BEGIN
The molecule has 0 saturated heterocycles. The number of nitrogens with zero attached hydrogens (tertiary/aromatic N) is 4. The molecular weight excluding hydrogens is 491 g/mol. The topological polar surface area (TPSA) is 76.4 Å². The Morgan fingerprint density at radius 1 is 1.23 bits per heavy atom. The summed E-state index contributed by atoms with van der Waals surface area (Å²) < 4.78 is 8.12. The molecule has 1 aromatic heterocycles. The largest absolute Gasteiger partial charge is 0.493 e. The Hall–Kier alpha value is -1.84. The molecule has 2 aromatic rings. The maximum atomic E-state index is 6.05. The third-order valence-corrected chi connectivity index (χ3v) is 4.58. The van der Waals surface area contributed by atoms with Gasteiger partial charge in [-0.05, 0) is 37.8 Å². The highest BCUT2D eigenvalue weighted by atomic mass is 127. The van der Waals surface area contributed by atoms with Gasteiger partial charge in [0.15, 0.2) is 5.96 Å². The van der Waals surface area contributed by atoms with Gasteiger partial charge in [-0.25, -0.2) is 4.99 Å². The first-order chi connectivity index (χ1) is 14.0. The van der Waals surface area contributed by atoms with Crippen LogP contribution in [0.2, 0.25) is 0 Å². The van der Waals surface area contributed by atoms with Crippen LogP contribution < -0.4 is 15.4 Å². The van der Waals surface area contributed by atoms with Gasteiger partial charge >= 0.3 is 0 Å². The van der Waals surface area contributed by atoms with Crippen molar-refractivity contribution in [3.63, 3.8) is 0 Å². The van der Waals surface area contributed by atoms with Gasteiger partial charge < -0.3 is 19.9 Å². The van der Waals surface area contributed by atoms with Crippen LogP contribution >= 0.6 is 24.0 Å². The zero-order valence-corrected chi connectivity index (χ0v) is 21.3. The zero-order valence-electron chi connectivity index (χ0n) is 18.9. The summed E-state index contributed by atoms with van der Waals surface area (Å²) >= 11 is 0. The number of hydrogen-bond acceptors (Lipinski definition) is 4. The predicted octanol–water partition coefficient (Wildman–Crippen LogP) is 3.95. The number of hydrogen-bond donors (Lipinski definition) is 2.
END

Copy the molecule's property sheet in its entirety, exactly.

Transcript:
The molecule has 0 saturated heterocycles. The number of nitrogens with zero attached hydrogens (tertiary/aromatic N) is 4. The molecular weight excluding hydrogens is 491 g/mol. The topological polar surface area (TPSA) is 76.4 Å². The Morgan fingerprint density at radius 1 is 1.23 bits per heavy atom. The summed E-state index contributed by atoms with van der Waals surface area (Å²) < 4.78 is 8.12. The molecule has 1 aromatic heterocycles. The largest absolute Gasteiger partial charge is 0.493 e. The Hall–Kier alpha value is -1.84. The molecule has 2 aromatic rings. The maximum atomic E-state index is 6.05. The third-order valence-corrected chi connectivity index (χ3v) is 4.58. The van der Waals surface area contributed by atoms with Gasteiger partial charge in [-0.05, 0) is 37.8 Å². The highest BCUT2D eigenvalue weighted by atomic mass is 127. The van der Waals surface area contributed by atoms with Gasteiger partial charge in [0.15, 0.2) is 5.96 Å². The van der Waals surface area contributed by atoms with Gasteiger partial charge in [-0.25, -0.2) is 4.99 Å². The first-order chi connectivity index (χ1) is 14.0. The van der Waals surface area contributed by atoms with Crippen LogP contribution in [0.2, 0.25) is 0 Å². The van der Waals surface area contributed by atoms with Crippen LogP contribution < -0.4 is 15.4 Å². The van der Waals surface area contributed by atoms with Gasteiger partial charge >= 0.3 is 0 Å². The van der Waals surface area contributed by atoms with Crippen molar-refractivity contribution in [3.63, 3.8) is 0 Å². The van der Waals surface area contributed by atoms with Gasteiger partial charge < -0.3 is 19.9 Å². The van der Waals surface area contributed by atoms with Crippen LogP contribution >= 0.6 is 24.0 Å². The zero-order valence-corrected chi connectivity index (χ0v) is 21.3. The zero-order valence-electron chi connectivity index (χ0n) is 18.9. The summed E-state index contributed by atoms with van der Waals surface area (Å²) >= 11 is 0. The number of hydrogen-bond acceptors (Lipinski definition) is 4. The predicted octanol–water partition coefficient (Wildman–Crippen LogP) is 3.95. The number of hydrogen-bond donors (Lipinski definition) is 2.